PGLabs

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On-line labs for rendering of PG code. These two labs allow you to experiment with PG syntax.

Test your PG code fragments[edit]

Click on this link to go to PG calculator:

https://demo.webwork.rochester.edu/webwork2/wikiExamples/MathObjectsLabs2/2/?login_practice_user=true

For example you could enter the code fragment below into the calculator:

   Context("Numeric");
   $f = Compute("x^2-3x+5");
   $fp = $f->D; # calculate the derivative
   checkAnswer($fp, "2x-3");      # the first argument is a MathObject, the second the student's answer string
  • On the last line TEXT prints the results of (reading from left to right)
    • Constructing the AnswerEvaluator for the contents of the Formula $fp
    • Evaluating the string "2x-3" using this AnswerEvaluator to produce an AnswerHash
    • Recursively representing the contents of the AnswerHash in a nice table.

checkAnswer() inserts its arguments into a more complicated command. e.g. last line above becomes:

   TEXT($fp->cmp->evaluate("2x-3")->pretty_print);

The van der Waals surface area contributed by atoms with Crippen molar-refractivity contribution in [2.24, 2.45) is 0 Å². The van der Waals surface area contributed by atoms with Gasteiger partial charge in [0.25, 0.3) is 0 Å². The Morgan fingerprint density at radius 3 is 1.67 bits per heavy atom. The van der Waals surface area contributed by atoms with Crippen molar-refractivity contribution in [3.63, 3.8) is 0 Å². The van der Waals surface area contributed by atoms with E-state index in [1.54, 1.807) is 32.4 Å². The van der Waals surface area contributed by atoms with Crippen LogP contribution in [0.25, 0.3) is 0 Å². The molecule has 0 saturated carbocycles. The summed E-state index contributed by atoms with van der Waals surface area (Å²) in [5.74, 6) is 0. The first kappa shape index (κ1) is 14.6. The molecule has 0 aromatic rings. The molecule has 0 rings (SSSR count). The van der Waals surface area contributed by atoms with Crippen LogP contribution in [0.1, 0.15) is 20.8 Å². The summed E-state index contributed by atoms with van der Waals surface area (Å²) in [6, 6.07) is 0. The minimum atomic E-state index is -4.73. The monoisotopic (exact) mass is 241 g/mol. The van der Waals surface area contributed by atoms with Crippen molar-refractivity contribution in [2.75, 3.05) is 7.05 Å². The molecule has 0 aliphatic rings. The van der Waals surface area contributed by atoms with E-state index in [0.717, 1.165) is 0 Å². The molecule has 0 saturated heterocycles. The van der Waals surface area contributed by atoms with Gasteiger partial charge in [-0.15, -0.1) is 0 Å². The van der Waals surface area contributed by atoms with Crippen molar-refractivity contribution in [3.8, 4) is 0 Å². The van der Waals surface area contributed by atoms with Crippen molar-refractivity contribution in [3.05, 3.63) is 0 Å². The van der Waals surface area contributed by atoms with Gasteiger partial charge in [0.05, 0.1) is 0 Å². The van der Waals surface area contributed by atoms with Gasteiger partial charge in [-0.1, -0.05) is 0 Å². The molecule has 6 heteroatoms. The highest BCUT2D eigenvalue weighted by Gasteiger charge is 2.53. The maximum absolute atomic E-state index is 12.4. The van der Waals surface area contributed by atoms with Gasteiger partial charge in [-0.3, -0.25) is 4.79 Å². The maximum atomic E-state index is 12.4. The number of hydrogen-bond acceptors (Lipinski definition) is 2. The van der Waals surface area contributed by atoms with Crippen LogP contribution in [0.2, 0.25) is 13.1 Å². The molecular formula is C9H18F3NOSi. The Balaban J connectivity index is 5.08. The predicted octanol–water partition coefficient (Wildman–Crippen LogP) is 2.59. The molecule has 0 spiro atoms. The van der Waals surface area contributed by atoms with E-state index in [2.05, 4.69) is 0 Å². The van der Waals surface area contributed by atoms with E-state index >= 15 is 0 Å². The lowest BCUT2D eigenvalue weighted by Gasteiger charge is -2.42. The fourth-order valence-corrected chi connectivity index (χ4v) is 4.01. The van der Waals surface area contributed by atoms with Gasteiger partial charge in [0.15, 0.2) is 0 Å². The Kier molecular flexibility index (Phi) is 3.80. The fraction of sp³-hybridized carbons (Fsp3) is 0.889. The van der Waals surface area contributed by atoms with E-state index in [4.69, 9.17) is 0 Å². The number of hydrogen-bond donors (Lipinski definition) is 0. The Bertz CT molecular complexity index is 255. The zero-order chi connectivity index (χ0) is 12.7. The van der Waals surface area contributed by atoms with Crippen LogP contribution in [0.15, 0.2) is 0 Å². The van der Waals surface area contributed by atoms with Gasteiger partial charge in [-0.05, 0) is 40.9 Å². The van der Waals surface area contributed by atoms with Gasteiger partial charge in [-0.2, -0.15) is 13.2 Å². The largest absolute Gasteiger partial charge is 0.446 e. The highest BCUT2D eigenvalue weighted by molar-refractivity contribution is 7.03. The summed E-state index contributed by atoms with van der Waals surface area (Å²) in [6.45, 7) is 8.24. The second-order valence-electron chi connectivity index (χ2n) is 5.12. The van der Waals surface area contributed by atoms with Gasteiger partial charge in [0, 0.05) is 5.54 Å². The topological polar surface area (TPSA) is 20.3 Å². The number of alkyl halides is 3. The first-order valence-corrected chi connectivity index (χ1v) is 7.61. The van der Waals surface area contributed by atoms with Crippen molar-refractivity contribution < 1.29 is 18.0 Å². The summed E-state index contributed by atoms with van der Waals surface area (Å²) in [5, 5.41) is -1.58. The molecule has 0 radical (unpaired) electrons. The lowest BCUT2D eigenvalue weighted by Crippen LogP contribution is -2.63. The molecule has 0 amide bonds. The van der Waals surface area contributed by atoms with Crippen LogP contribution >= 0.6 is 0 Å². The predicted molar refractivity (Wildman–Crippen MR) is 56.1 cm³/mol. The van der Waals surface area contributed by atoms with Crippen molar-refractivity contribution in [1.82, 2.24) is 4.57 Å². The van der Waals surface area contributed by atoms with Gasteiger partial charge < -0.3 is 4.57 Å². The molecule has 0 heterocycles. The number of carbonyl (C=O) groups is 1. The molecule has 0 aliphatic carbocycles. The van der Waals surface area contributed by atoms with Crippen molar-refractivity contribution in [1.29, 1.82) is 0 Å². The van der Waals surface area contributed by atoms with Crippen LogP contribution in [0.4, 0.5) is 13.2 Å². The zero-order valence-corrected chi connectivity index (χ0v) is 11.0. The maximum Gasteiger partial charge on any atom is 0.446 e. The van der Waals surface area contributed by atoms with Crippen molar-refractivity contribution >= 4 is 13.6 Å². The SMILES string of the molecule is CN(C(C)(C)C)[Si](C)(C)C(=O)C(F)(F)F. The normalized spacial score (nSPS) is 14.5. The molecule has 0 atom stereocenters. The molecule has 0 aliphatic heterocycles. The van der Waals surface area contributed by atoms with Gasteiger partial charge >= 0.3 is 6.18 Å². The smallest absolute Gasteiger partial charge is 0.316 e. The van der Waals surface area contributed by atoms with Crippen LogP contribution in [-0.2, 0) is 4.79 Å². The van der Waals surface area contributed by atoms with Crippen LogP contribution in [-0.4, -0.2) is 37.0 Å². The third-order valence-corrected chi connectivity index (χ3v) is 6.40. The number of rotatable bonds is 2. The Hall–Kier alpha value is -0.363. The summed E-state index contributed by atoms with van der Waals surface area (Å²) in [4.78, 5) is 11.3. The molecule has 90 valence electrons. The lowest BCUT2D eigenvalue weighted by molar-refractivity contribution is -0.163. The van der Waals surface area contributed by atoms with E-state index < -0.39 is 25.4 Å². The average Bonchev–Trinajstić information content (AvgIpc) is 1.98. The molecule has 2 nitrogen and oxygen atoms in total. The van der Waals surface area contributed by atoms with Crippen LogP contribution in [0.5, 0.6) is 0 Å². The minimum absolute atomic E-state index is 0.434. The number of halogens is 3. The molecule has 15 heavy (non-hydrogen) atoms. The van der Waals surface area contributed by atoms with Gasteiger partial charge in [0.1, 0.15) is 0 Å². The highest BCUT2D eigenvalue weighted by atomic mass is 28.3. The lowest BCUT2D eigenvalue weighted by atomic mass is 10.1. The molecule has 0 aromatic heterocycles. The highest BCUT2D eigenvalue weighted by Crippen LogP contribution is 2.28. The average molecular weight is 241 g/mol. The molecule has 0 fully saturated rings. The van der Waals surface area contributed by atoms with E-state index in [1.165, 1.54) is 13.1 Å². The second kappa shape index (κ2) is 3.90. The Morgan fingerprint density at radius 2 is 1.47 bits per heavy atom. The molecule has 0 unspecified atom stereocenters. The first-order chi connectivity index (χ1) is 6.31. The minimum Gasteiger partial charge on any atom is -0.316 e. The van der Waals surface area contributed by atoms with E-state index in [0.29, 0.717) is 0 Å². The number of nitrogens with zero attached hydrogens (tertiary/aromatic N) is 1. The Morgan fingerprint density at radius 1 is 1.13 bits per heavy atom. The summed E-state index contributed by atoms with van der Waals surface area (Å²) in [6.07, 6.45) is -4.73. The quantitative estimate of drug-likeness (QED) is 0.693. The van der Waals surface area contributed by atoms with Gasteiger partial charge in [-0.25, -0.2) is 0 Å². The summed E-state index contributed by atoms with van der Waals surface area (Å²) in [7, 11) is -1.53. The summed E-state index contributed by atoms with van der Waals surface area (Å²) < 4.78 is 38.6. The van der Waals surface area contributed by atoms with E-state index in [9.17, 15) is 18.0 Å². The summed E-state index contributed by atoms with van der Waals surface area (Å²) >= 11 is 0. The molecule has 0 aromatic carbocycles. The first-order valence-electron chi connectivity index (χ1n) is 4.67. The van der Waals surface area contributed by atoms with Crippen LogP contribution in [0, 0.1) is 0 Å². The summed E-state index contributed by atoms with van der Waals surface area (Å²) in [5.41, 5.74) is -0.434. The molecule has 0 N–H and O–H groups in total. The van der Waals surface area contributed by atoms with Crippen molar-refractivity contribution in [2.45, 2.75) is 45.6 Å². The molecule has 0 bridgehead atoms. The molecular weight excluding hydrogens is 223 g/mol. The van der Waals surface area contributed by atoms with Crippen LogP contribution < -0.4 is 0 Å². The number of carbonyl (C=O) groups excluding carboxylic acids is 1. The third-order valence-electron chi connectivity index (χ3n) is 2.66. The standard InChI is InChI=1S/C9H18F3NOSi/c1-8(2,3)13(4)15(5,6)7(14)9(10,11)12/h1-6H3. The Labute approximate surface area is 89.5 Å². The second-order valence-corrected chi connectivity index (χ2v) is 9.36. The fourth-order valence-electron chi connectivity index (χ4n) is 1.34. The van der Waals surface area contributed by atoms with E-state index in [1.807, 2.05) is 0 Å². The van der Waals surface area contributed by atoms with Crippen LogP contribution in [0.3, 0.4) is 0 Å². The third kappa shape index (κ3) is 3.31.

PGML markup lab[edit]

  • Experiment with the new PG markup language syntax (PGML) which simplifies the graphical layout of the mathematics question.

https://courses1.webwork.maa.org/webwork2/cervone_course/PGML?login_practice_user=true

Several dozen questions illustrating the use of PGML:

https://courses1.webwork.maa.org/webwork2/cervone_course/PGML-examples/?login_practice_user=true

To use these commands in your own courses you will need to include PGML.pl in your loadMacros() segment. Start the display of your problem text with BEGIN_PGML which expands to

   TEXT(PGML::Format2(<<'END_PGML'));

and end with END_PGML. These are used instead of the usual BEGIN_TEXT/END_TEXT construction. You can use both BEGIN_TEXT/END_TEXT and BEGIN_PGML/END_PGML in the same problem, if you wish. See SampleProblem4 for an example (with explanation) that uses PGML.